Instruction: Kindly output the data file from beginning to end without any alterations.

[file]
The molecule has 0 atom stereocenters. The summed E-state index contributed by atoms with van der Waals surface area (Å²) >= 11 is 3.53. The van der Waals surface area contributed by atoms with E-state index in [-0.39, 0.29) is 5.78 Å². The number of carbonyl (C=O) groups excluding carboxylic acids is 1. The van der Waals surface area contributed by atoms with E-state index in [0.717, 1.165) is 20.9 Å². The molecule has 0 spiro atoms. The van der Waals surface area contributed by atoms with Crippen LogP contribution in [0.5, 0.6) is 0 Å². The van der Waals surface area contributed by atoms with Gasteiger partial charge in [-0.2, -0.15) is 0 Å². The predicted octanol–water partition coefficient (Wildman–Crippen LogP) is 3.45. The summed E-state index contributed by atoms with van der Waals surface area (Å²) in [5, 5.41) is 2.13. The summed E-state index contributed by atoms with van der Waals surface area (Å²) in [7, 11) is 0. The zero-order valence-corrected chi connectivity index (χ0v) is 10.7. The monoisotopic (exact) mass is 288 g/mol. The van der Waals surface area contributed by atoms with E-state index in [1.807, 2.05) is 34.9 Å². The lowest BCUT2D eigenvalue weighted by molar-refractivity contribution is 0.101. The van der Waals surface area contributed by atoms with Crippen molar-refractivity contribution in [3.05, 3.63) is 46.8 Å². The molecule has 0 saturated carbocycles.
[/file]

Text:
The molecule has 0 atom stereocenters. The summed E-state index contributed by atoms with van der Waals surface area (Å²) >= 11 is 3.53. The van der Waals surface area contributed by atoms with E-state index in [-0.39, 0.29) is 5.78 Å². The number of carbonyl (C=O) groups excluding carboxylic acids is 1. The van der Waals surface area contributed by atoms with E-state index in [0.717, 1.165) is 20.9 Å². The molecule has 0 spiro atoms. The van der Waals surface area contributed by atoms with Crippen LogP contribution in [0.5, 0.6) is 0 Å². The van der Waals surface area contributed by atoms with Gasteiger partial charge in [-0.2, -0.15) is 0 Å². The predicted octanol–water partition coefficient (Wildman–Crippen LogP) is 3.45. The summed E-state index contributed by atoms with van der Waals surface area (Å²) in [5, 5.41) is 2.13. The summed E-state index contributed by atoms with van der Waals surface area (Å²) in [7, 11) is 0. The zero-order valence-corrected chi connectivity index (χ0v) is 10.7. The monoisotopic (exact) mass is 288 g/mol. The van der Waals surface area contributed by atoms with E-state index in [1.807, 2.05) is 34.9 Å². The lowest BCUT2D eigenvalue weighted by molar-refractivity contribution is 0.101. The van der Waals surface area contributed by atoms with Crippen molar-refractivity contribution in [3.05, 3.63) is 46.8 Å². The molecule has 0 saturated carbocycles.